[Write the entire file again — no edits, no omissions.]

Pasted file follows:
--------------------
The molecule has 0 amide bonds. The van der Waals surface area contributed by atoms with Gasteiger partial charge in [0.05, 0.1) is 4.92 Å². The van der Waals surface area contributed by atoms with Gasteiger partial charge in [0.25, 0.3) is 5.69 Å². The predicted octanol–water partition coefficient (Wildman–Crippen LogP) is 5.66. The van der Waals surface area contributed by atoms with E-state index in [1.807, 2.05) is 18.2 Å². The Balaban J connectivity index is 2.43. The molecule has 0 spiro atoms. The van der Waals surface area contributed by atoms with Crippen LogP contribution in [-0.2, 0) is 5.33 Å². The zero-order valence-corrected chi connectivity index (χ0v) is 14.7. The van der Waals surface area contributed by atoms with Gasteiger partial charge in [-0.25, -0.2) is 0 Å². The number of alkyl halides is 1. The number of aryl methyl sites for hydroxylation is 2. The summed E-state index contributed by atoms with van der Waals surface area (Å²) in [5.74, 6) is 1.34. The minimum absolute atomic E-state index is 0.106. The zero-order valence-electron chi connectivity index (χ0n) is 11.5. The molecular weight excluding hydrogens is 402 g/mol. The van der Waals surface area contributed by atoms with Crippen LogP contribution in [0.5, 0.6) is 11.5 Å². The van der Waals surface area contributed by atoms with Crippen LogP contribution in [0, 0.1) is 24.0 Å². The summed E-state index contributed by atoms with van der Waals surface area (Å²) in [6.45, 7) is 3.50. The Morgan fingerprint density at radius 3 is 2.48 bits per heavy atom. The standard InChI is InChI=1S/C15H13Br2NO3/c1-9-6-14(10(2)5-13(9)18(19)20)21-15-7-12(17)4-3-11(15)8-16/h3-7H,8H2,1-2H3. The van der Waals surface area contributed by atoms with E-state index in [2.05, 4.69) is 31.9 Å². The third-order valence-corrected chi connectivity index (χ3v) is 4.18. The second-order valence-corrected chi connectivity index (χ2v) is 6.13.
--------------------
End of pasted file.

The molecule has 0 amide bonds. The van der Waals surface area contributed by atoms with Gasteiger partial charge in [0.05, 0.1) is 4.92 Å². The van der Waals surface area contributed by atoms with Gasteiger partial charge in [0.25, 0.3) is 5.69 Å². The predicted octanol–water partition coefficient (Wildman–Crippen LogP) is 5.66. The van der Waals surface area contributed by atoms with E-state index in [1.807, 2.05) is 18.2 Å². The Balaban J connectivity index is 2.43. The molecule has 0 spiro atoms. The van der Waals surface area contributed by atoms with Crippen LogP contribution in [-0.2, 0) is 5.33 Å². The zero-order valence-corrected chi connectivity index (χ0v) is 14.7. The van der Waals surface area contributed by atoms with Gasteiger partial charge in [-0.25, -0.2) is 0 Å². The number of alkyl halides is 1. The number of aryl methyl sites for hydroxylation is 2. The summed E-state index contributed by atoms with van der Waals surface area (Å²) in [5.74, 6) is 1.34. The minimum absolute atomic E-state index is 0.106. The zero-order valence-electron chi connectivity index (χ0n) is 11.5. The molecular weight excluding hydrogens is 402 g/mol. The van der Waals surface area contributed by atoms with Crippen LogP contribution in [0.5, 0.6) is 11.5 Å². The van der Waals surface area contributed by atoms with Crippen LogP contribution in [0, 0.1) is 24.0 Å². The summed E-state index contributed by atoms with van der Waals surface area (Å²) in [6.45, 7) is 3.50. The Morgan fingerprint density at radius 3 is 2.48 bits per heavy atom. The standard InChI is InChI=1S/C15H13Br2NO3/c1-9-6-14(10(2)5-13(9)18(19)20)21-15-7-12(17)4-3-11(15)8-16/h3-7H,8H2,1-2H3. The van der Waals surface area contributed by atoms with E-state index in [2.05, 4.69) is 31.9 Å². The third-order valence-corrected chi connectivity index (χ3v) is 4.18. The second-order valence-corrected chi connectivity index (χ2v) is 6.13.